Joseph P. Szeman
“Our clients trust HSK with their most important business challenges.”
Mr. Szeman earned his Juris Doctorate from Cleveland-Marshall College of Law at Cleveland State University in 1995 after completing his B.A. in Psychology at Lake Erie College (1992). He has been practicing law in Ohio since 1995. He additionally is admitted to the Ohio Northern District and Sixth Circuit Court of Appeals.
Mr. Szeman’s practice focuses on local government and counseling small to medium-sized businesses.
His private sector clients are small and medium-sized closely held corporations and entrepreneurial ventures focused on steady but prudent growth in their sectors. He is focused and committed to building close, long-term relationships by being readily accessible and responsive. While an experienced litigator, the new normal is that businesses are increasingly reliant on outside counsel for cost-effective review of routine matters in order to identify potential legal issues, address same, and avoid costly mistakes – keeping legal fees predictable, within budget, and staying out of court.
His public sector experience includes serving as Law Director of Madison, Ohio (2011 – present); Assistant Law Director / Zoning Counsel for the City of Mentor, Ohio (2003 – present); Legal Counsel for the Madison Joint Fire District (2010 -2014); Assistant Law Director of Madison, Ohio (2008 – 2010); Assistant Law Director of Kirtland Hills, Ohio (2002 – 2012); Police Prosecutor for the Lake County Community College District, Kirtland, Ohio (2002 – 2007); Special Counsel for the City of Geneva, Ohio (2001 – 2014), and has been an Instructor in the Ohio Peace Officer Basic Training Program at Lakeland Community College Police Academy (2002 – 2010); as well serving as an Assistant Lake County, Ohio Public Defender when he began his legal career (1995 – 1997).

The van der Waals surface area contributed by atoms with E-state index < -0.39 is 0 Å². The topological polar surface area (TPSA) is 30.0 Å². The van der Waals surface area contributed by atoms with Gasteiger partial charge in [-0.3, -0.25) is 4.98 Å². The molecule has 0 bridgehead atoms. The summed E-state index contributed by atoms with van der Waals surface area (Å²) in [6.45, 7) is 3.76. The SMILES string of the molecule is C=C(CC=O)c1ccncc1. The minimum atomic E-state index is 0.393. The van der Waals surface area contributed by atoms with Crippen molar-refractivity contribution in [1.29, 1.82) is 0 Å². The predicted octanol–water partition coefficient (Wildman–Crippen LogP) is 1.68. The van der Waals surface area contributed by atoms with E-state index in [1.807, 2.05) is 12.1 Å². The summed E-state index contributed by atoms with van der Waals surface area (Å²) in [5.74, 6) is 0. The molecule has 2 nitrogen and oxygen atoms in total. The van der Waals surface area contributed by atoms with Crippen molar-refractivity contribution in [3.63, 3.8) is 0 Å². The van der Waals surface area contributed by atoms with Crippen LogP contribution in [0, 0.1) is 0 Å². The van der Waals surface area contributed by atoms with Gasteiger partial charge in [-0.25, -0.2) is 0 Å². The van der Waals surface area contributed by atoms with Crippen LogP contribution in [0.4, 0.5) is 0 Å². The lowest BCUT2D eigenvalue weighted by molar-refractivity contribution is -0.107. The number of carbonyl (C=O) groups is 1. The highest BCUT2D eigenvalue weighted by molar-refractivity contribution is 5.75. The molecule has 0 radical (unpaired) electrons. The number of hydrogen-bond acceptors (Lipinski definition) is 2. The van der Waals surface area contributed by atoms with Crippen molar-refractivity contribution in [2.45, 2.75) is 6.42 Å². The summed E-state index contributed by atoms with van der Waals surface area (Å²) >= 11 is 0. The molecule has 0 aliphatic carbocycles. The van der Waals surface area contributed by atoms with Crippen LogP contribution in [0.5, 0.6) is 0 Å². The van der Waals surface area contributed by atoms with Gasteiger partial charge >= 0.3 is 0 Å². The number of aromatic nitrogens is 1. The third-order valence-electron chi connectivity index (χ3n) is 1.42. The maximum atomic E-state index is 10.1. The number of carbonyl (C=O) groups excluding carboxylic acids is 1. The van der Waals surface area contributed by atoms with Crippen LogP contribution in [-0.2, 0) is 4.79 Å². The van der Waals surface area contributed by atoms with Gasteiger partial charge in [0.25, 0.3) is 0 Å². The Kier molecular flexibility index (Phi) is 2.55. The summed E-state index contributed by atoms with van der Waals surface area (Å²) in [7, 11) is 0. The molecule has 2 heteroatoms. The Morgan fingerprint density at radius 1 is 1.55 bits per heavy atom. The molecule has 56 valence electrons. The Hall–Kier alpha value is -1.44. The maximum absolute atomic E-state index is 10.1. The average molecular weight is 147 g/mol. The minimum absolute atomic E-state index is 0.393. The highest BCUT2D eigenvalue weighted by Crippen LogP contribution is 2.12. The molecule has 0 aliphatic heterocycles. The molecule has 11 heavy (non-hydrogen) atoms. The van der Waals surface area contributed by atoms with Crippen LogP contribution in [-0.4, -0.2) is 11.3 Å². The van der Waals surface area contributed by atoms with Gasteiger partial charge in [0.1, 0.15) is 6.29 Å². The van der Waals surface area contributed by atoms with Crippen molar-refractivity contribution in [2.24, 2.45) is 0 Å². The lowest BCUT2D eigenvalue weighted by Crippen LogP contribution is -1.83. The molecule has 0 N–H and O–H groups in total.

Mr. Szeman’s experience in local government law includes everything from routine administrative matters to the highly complex, such as one of the few instances in Ohio history of a municipal appropriation of a public utility (Geneva v. Consumers Ohio Water Co.). Day-to-day governance involves working closely with officials and administrators to address liability issues, employment and labor relations, contractual awards and disputes, and prosecution and code enforcement. And good governance requires long-term focus as well, identifying trends and future needs so that local codes and economic development initiatives keep pace with current technology, newer business models, and market trends.
His philosophy is to bring greater inter-disciplinary focus to local governance such that local regulations are based on extensive research and real-world data gathered from all relevant sources and disciplines. Recent code projects that have adopted this approach range from sign regulations to landscape requirements.
Mr. Szeman has been a member of the American Planning Association since 2003. He has given lectures at the 2013 Ohio APA Planning Conference (Time, Place & Manner Rules for Signs) and the 2015 APA Cleveland Planning and Zoning Workshop (Reed v. Town of Gilbert: Understanding the New Rules for Sign Regulation).
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